`Ignacy Paderewski saw Cabinet as he would orchestra to support great soloist’


Anita Prażmowska comes out with a new book 18th October 2010: Instead of acting like a prime minister at the head of a cabinet, he viewed them as he would an orchestra there to support a great soloist — that’s how Ignacy Paderewski come out to be in a boom set to be released on Thursday 28th October.

You have heard about Ignacy Paderewski, world famous and indefatigable concert pianist, credited with swaying President Woodrow Wilson in favour of Poland in a memorandum he submitted on the Polish Question. Now, you can know more about him as Anita Prażmowska has come out with a book on him.

ignacy_paderewski.jpgIgnacy Paderewski: Poland by Anita Prażmowska, published by Haus Publishing in the Makers of the Modern World series is priced £12.99, and is all set be launched in association with the Polish Cultural Institute and Topolski Century at the Topolski Century Gallery on Thursday 21st October.

Exactly a week later, author Professor Anita J Prazmowska will also give a public lecture: The Polish Question at the End of the First World War in the Wolfson Theatre, New Academic Building, LSE at 7.00pm on Thursday 28th October.

Ignacy Paderewski: Poland, is one of 32 in the series Makers of the Modern World that describes the personalities, circumstances and events surrounding the countries that were remade after the Paris Treaties.

Poland, a country poised to be reborn after its multiple partitions between the Prussian, Russian and Austro-Hungarian Empires, became a pawn for the Central Powers who all wanted a strong Poland for different reasons.

A resolution of the Polish Question was a great unknown throughout the war, as nobody knew who the victors would be. The Central Powers were indifferent to Polish territorial demands until the fall of the three empires and the Russian Revolution of 1917.

Russia had been a valued ally of France, which was now faced with both a stronger Germany and its fear of Bolshevism; Britain feared retaliation by a Germany pushed too far by loss of territory and reparations and tried to prevent France from gaining a firm foothold in Central and Eastern Europe.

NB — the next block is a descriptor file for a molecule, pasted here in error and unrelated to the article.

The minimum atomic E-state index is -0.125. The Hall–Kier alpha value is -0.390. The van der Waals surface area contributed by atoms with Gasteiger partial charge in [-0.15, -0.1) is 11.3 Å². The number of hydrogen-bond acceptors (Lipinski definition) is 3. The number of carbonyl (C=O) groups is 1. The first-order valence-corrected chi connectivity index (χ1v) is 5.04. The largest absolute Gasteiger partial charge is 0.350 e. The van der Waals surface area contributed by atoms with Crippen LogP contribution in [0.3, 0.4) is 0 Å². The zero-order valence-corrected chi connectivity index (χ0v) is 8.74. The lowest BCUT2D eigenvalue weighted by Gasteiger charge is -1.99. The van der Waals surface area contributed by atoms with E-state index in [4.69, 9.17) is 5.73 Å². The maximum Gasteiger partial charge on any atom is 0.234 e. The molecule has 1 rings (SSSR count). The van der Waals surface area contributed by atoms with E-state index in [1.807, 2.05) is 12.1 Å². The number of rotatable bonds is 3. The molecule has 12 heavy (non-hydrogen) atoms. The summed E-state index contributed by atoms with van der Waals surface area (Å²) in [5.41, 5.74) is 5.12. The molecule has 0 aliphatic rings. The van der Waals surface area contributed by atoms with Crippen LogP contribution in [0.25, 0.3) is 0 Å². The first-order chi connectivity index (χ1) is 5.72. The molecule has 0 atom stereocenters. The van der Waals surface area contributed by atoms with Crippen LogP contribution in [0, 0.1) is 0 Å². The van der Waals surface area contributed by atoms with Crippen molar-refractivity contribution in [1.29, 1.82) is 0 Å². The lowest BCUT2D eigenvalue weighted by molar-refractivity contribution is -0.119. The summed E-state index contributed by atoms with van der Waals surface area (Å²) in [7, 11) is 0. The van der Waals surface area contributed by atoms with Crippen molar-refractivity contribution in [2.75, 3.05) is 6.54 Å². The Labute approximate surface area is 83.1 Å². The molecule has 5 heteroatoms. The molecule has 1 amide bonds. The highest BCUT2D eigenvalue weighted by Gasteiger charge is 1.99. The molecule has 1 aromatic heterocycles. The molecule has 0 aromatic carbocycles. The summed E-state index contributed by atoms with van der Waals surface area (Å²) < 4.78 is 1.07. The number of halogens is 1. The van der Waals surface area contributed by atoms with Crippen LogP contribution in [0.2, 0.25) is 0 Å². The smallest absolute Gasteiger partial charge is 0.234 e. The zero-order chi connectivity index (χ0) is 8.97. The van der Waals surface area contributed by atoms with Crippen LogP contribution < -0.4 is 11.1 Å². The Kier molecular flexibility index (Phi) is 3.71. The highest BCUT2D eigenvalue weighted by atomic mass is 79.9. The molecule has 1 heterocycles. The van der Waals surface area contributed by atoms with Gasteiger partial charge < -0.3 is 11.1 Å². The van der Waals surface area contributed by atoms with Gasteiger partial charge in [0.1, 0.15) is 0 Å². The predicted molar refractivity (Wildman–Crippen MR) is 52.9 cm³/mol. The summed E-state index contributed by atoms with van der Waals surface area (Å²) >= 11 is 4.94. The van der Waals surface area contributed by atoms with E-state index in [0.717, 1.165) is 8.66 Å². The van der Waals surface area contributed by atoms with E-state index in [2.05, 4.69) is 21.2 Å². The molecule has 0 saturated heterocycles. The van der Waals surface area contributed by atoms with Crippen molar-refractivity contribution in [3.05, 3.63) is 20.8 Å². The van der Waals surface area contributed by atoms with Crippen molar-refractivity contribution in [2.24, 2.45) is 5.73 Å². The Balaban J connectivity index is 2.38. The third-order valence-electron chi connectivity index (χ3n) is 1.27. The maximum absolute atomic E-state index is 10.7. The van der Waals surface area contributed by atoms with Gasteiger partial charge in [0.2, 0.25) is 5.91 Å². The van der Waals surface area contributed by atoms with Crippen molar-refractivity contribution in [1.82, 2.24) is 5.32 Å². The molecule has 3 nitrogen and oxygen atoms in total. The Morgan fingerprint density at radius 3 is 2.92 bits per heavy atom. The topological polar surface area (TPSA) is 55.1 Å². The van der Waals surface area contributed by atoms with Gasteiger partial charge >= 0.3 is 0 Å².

Ignacy Paderewski was one of the three major figures involved in establishing a post-war Poland, together with Roman Dmowski, the intellectual socialist and Jan Pilsudski, the military chief.

He was considered the public face, almost the “soul” of Polish nationalism. A pianist in the romantic mould, his field of battle was the concert hall and his audiences were the elites of France, Britain and the United States.

He is credited with swaying President Woodrow Wilson in favour of Poland in a memorandum he submitted on the Polish Question. The Polish case became Wilson’s 13th Point, the strongest guarantee that Poland would be restored: “My dear Paderewski, I can tell you that Poland will be resurrected and will exist again.” But, his lack of political awareness and naiveté made his later years as Prime Minister of Poland deeply unhappy.

Paderewski and Dmowski both represented Polish interests at the Paris Conferences and had their own delegations, although Pilsudski was the de facto head of the Polish state. In an unusual deal, Dmowski included 10 members of Pilsudski’s delegation in his Paris conference team in return for Paderewski’s appointment as the next Prime Minister, leaving Pilsudski the freedom to continue fighting campaigns on the eastern borders.

Pilsudski took over territories in the Baltic States, the Ukraine and Belorussia in the belief that this was a vindication for earlier crimes of partition and that territorial presence would be considered in the final territorial decisions.

The perception of the Central Powers was that both Pilsudski and Dmowski tried to claim too much for Poland, riding roughshod over aspirations of local minorities.

Between 1919 and 1939 Poland had 34 short-lived governments. Paderewski, as both Prime Minister and Minister of Foreign Affairs, had a limited understanding of politics.

Author Anita Prażmowska writes: “Instead of acting like a prime minister at the head of a cabinet, he viewed them as he would an orchestra there to support a great soloist.”

Paderewski was vilified in Poland for having signed what was believed to be an unfavourable territorial treaty with Germany, was obliged to resign and went back to giving concerts and supporting Poles in exile.

Anita Prażmowska is Professor of International History, London School of Economics specialising in Modern Eastern European history. Professor Prażmowska is the author of Civil War in Poland (2004), and other titles on the relationship between Britain and Poland in the run up to and during the Second World War.

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